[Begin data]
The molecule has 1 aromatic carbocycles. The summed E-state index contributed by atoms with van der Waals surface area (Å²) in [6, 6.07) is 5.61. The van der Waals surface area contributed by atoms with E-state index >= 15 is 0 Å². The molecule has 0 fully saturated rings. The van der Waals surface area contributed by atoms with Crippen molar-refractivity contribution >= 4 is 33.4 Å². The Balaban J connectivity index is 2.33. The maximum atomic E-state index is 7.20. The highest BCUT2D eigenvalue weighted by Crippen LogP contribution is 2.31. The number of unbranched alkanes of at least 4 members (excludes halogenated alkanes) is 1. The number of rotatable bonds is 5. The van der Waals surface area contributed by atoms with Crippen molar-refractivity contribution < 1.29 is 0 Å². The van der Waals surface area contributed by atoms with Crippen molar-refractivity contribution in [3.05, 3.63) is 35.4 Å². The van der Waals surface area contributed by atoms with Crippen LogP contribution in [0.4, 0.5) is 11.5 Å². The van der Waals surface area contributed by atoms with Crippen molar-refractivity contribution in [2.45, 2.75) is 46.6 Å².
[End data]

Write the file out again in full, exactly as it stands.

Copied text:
The molecule has 1 aromatic carbocycles. The summed E-state index contributed by atoms with van der Waals surface area (Å²) in [6, 6.07) is 5.61. The van der Waals surface area contributed by atoms with E-state index >= 15 is 0 Å². The molecule has 0 fully saturated rings. The van der Waals surface area contributed by atoms with Crippen molar-refractivity contribution >= 4 is 33.4 Å². The Balaban J connectivity index is 2.33. The maximum atomic E-state index is 7.20. The highest BCUT2D eigenvalue weighted by Crippen LogP contribution is 2.31. The number of unbranched alkanes of at least 4 members (excludes halogenated alkanes) is 1. The number of rotatable bonds is 5. The van der Waals surface area contributed by atoms with Crippen molar-refractivity contribution < 1.29 is 0 Å². The van der Waals surface area contributed by atoms with Crippen molar-refractivity contribution in [3.05, 3.63) is 35.4 Å². The van der Waals surface area contributed by atoms with Crippen LogP contribution in [0.4, 0.5) is 11.5 Å². The van der Waals surface area contributed by atoms with Crippen molar-refractivity contribution in [2.45, 2.75) is 46.6 Å².